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Lesson 1: Parables

Jesus told the crowds all these things in parables; without a parable he told them nothing. This was to fulfill what had been spoken through the prophet: “I will open my mouth to speak in parables; I will proclaim what has been hidden from the foundation of the world.”

– Matthew 13:34-35 (NRSV)

This week we examine the unique way Jesus taught through parables. A parable is a short story based on a familiar life experience which usually compares two things to illustrate a theological point. The word comes from the Greek “parabole.” “Para” means “to come along side or compare,” and “ballo” means “to throw” or “see.” A parable is a succinct story with a “throwing beside,” a juxtaposition. Whereas a fable uses animals, objects, or natural forces as characters, a parable places human characters in a situation to teach a spiritual lesson. People compare them to jokes in that someone hearing a parable either “gets it” or does not. Like a joke, it is difficult to explain the story without losing the power of the moment.

Devotion: Read Matthew 13:1-23. The planted seed represents the “word” of God’s reign which faces the challenge of finding good soil in the world (13:24-30). Satan can steal the opportunity for the word to be implanted. Trouble and persecution arising from obedience to God cause some to fall away. We can focus on worldly care and wealth rather than our calling. But the reign of God comes in spite of obstacles! Those who receive the word bear fruit (Mt 3:8, 7:15-20; Jn 1:1-5, 14). What does “word” mean in this context? How would you define “bearing fruit?” Give examples of someone who bears fruit. How do the evil one, trouble, and worldly cares prevent fruit from being produced? What spiritual disciplines and habits help you hear, understand, and bear fruit? Is it possible for all types of soil to be present in one person?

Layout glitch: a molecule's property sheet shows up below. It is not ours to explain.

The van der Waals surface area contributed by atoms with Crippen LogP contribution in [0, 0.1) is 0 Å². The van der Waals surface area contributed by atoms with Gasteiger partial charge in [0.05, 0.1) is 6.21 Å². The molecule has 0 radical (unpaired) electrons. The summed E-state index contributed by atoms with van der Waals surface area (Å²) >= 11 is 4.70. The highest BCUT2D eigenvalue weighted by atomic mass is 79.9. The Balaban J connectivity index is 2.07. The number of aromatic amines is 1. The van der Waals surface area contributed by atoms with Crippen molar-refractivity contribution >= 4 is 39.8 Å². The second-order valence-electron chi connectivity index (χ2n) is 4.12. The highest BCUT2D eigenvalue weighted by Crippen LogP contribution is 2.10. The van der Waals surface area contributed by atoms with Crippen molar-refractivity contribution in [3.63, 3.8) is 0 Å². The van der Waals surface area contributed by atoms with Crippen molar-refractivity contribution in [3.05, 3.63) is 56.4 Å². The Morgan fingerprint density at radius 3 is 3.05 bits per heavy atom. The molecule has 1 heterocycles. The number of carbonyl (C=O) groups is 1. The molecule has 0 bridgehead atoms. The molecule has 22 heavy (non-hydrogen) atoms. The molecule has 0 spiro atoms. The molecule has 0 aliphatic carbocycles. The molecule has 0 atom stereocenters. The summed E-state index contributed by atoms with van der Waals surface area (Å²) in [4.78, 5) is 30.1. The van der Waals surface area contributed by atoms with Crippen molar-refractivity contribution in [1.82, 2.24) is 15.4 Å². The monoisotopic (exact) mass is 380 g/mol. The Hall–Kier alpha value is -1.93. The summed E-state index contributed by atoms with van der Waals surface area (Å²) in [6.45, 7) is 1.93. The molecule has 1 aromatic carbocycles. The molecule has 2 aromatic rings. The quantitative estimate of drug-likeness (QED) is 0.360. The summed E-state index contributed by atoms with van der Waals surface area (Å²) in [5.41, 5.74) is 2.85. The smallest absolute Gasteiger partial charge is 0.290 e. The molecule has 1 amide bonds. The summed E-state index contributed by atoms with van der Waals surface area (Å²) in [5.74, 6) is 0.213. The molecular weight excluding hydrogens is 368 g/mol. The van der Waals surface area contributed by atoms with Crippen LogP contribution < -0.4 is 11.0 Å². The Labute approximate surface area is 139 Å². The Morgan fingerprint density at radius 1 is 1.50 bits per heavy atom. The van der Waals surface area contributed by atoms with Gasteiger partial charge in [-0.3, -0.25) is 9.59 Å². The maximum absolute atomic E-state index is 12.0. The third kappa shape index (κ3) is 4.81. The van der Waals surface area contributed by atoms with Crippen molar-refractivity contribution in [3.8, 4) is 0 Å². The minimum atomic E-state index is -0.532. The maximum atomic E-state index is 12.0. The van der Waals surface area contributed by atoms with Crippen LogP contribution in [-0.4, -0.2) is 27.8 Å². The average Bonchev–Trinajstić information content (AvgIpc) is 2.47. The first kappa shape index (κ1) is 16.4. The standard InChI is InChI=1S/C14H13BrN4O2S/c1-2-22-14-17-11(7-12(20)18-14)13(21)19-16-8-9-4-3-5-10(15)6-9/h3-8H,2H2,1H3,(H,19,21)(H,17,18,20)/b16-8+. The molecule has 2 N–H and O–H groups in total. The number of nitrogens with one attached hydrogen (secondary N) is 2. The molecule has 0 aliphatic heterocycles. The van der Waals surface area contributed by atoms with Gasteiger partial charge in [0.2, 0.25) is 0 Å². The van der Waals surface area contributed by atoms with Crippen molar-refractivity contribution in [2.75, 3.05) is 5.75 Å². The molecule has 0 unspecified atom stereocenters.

Personal Worship Option: Read 1 Corinthians 2:14-16. Those who follow Jesus and seek to be led by the Spirit have the mind of Christ. What obstacles (evil forces, trouble, persecution, worldly care, wealth) tempt you to close off your life from what God desires to do within you?

Dig A Little Deeper:

This is the first of seven parables grouped together in Matthew 13. Read Matthew 13:24-53. How do the other parables expand the ideas presented in the parable of the sower?

13:3 In Jesus’ day, farmers cast seed on the ground and then plow, turning the seed over with the soil.  

13:10 The disciples assume parables are for outsiders (“them”). Jesus responds that parables fulfill Isaiah 6:9-10. Jesus, like Isaiah, demands a radical change of life based on God’s desires. Many of us are willing to accept modifications in our actions or beliefs, but few of us are open to the total transformation of how we live. Jesus’ words invite people into vulnerability. Jesus wants our desires to reflect God’s desires. He wants our hearts to surrender to the Spirit. Hard hearted people refuse to listen or see (12:25-37). Only those willing to grow have ears to hear.

13:16 The disciples are blessed because they see firsthand what prophets and the righteous throughout history longed to see. How blessed are we compared to the disciples?

13:18 Many feel this explanation is a later addition by the early church since the allegorical interpretation shifts. First the seed is the word, the soil the one who hears, and the enemy is the evil one. Later, the hearers are equated with the seed that is sown on the rocky ground. Then the hearers are the soil again, before being compared again to the seed. If this passage represents the early church’s interpretation, how might that change how we read the original parable?

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